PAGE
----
Some analyses ignore the realities of manufacturing process control (http://www.mooreslaw.org/) while others revel in extrapolations based on mathematical abstractions and economic theories (http://www.ebnonline.com/author.asp?section_id=3315&doc_id=273652), and such work can be so bad that it is “not even wrong”.

Imminent posts in this blog series will discuss:

Moore’s Law is Dead – (Part 2) When we reach economic limits,

Moore’s Law is Dead – (Part 3) Where we reach atomic limits,

Moore’s Law is Dead – (Part 4) Why we say long live “Moore’s Law”!



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13 thoughts on “Moore’s Law is Dead – (Part 1) What?

  1. Juliusz

    It may be that our thinking will shift to calculations per second, and incorporate Trinary, crystals and harness light in new ways to keep Mr. Moore happy.

    1. edkor

      Industry has already shifted to discussing caluculations per second, flash memory multi-level cells already use 3 levels, silicon and all alternate channel materials are crystals, and people are already working on integrated photonics (all of which should allow innovation to continue…without doubling the number of components per chip).

  2. Sanders

    Well Moore’s law was declared dead 25 and 5 years ago, 20 and 10 years ago, and all the years in between. There was no shortage of prophets who declare the law dead.

    I guess will keep watching the show going forward, I bet 10 years and 20 years from now new prophets will start declaring Moore’s law dead.

    1. edkor

      Well, prior pundits lacked the current perspective on the economic limits imposed by lithography, as well as the scaling limits imposed by atoms…as future posts in this series will detail.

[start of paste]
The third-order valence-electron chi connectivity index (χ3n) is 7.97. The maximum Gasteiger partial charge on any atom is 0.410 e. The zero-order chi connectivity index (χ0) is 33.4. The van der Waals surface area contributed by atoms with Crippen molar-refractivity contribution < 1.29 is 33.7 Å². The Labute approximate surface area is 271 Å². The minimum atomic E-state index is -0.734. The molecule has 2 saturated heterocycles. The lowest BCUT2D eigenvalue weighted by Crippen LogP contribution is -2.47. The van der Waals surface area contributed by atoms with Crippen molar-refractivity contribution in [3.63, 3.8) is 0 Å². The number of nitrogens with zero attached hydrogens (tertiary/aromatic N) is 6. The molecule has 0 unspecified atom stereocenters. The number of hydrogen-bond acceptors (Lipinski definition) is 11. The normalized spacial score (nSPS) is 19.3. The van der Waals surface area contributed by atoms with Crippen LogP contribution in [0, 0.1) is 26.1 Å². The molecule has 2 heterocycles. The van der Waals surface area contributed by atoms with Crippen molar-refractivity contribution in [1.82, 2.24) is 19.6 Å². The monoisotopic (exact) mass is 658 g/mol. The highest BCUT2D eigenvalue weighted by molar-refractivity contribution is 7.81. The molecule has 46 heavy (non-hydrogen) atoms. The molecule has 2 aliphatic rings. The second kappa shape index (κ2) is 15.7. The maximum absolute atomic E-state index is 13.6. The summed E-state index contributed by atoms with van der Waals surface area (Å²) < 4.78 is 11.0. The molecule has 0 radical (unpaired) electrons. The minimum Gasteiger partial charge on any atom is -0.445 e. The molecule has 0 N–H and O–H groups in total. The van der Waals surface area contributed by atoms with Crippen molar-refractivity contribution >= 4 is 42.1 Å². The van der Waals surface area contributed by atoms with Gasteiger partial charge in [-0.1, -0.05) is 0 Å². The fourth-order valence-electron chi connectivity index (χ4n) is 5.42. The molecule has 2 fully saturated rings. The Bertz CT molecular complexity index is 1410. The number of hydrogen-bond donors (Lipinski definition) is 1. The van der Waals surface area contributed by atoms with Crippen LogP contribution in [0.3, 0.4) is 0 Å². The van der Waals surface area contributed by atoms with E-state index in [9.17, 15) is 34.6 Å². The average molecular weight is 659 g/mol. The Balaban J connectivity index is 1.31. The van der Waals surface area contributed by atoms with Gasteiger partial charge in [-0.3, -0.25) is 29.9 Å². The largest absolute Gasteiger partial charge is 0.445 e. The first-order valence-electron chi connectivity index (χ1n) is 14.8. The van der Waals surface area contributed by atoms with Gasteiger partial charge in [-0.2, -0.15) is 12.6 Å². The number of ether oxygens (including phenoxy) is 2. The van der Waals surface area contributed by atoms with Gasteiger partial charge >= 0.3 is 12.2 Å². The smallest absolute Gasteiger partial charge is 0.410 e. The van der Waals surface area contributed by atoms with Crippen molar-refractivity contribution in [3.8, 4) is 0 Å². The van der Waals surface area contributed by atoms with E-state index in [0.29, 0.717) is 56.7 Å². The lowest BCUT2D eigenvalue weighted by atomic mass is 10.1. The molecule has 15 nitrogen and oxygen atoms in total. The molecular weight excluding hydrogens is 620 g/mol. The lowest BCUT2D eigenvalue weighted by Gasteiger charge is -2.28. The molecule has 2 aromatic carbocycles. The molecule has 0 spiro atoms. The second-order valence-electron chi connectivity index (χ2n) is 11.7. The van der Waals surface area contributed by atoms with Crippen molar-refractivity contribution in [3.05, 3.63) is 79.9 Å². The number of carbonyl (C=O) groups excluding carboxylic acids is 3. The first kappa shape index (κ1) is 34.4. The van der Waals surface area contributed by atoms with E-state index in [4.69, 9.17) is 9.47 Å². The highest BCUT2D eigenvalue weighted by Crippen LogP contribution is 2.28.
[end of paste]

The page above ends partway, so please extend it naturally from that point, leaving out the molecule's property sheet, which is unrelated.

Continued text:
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  8. Sam Beal

    “We” know the scope of Moore’s Law is semiconducting device technology. The pundits and futurists, e.g. Kurtzweil, use the term to define “technology evolution” which is geometric and by some calculations, accelerating. And is not restricted to semiconductors.

    1. edkor

      Everyone knows that the smallest device that can be built must be composed of atoms, and in Part-3 of this blog series I’ve shown that the smallest nanotube array we can theoretically build and possibly interconnect would be ~4nm pitch. Electronic circuit speeds are already limited by the lack of room-temperature superconductors and the lag in photo-electric conversion. No one has shown anything close to 4nm pitch optical circuits nor magnetic circuits that can compete with let alone surpass electronic circuits (except for niche applications). What else might we use for digital logic and memory?

      Kurtzweil was smart enough in the mid-1970s to rely on Moore’s Law acceleration of IC processing power through the end of the century to create first OCR and text-to-speach then decent music synthesis, and acquired deserved money and fame; however, Kurtzweil and comparible “futurists” lack experience in IC manufacturing technology, and their main business seems to be selling science fantasy (an honorable entertainment business IMHO but not to be confused with engineering or technology).

  9. Jack Ogawa

    I would say: New geometry nodes are very hard won, so the economic ROI becomes tougher to rationalize. This should force the industry to innovate more on circuits and architecture rather than simply ride the Moore’s Law wave. I think the semicon industry overall has become complacent. The over-emphasis on process geometry has put companies like TSMC in control of the industry’s profits (ask any small semi company how they are paying 2-3x for the same wafers that Broadcom uses), and has caused VCs to walk away from semis. Reset in value prop is required!

    1. edkor

      Good points. A relative shift in the IC value-add from manufacturing to design could indeed trigger more investment in fabless start-ups.